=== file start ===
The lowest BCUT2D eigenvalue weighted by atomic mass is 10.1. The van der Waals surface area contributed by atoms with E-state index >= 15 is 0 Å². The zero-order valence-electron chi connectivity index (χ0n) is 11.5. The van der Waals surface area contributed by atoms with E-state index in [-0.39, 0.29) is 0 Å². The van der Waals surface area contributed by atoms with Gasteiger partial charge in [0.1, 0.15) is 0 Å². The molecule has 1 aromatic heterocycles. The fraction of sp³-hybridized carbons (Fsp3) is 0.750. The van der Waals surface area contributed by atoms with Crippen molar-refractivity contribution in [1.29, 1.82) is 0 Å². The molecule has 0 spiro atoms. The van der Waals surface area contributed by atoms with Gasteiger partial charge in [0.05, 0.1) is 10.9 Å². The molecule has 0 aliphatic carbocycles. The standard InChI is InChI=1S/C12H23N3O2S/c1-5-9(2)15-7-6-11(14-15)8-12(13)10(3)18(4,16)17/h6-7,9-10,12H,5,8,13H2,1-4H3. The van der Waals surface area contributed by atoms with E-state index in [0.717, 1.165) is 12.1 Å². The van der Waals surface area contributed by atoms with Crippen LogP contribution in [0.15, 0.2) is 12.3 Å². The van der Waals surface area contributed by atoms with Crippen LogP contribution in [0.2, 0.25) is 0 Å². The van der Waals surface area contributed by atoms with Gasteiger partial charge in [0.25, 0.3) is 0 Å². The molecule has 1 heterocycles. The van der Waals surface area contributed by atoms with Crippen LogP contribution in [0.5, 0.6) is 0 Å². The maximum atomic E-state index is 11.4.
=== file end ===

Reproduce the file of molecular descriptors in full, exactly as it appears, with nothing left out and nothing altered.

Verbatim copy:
The lowest BCUT2D eigenvalue weighted by atomic mass is 10.1. The van der Waals surface area contributed by atoms with E-state index >= 15 is 0 Å². The zero-order valence-electron chi connectivity index (χ0n) is 11.5. The van der Waals surface area contributed by atoms with E-state index in [-0.39, 0.29) is 0 Å². The van der Waals surface area contributed by atoms with Gasteiger partial charge in [0.1, 0.15) is 0 Å². The molecule has 1 aromatic heterocycles. The fraction of sp³-hybridized carbons (Fsp3) is 0.750. The van der Waals surface area contributed by atoms with Crippen molar-refractivity contribution in [1.29, 1.82) is 0 Å². The molecule has 0 spiro atoms. The van der Waals surface area contributed by atoms with Gasteiger partial charge in [0.05, 0.1) is 10.9 Å². The molecule has 0 aliphatic carbocycles. The standard InChI is InChI=1S/C12H23N3O2S/c1-5-9(2)15-7-6-11(14-15)8-12(13)10(3)18(4,16)17/h6-7,9-10,12H,5,8,13H2,1-4H3. The van der Waals surface area contributed by atoms with E-state index in [0.717, 1.165) is 12.1 Å². The van der Waals surface area contributed by atoms with Crippen LogP contribution in [0.15, 0.2) is 12.3 Å². The van der Waals surface area contributed by atoms with Crippen LogP contribution in [0.2, 0.25) is 0 Å². The van der Waals surface area contributed by atoms with Gasteiger partial charge in [0.25, 0.3) is 0 Å². The molecule has 1 heterocycles. The van der Waals surface area contributed by atoms with Crippen LogP contribution in [0.5, 0.6) is 0 Å². The maximum atomic E-state index is 11.4.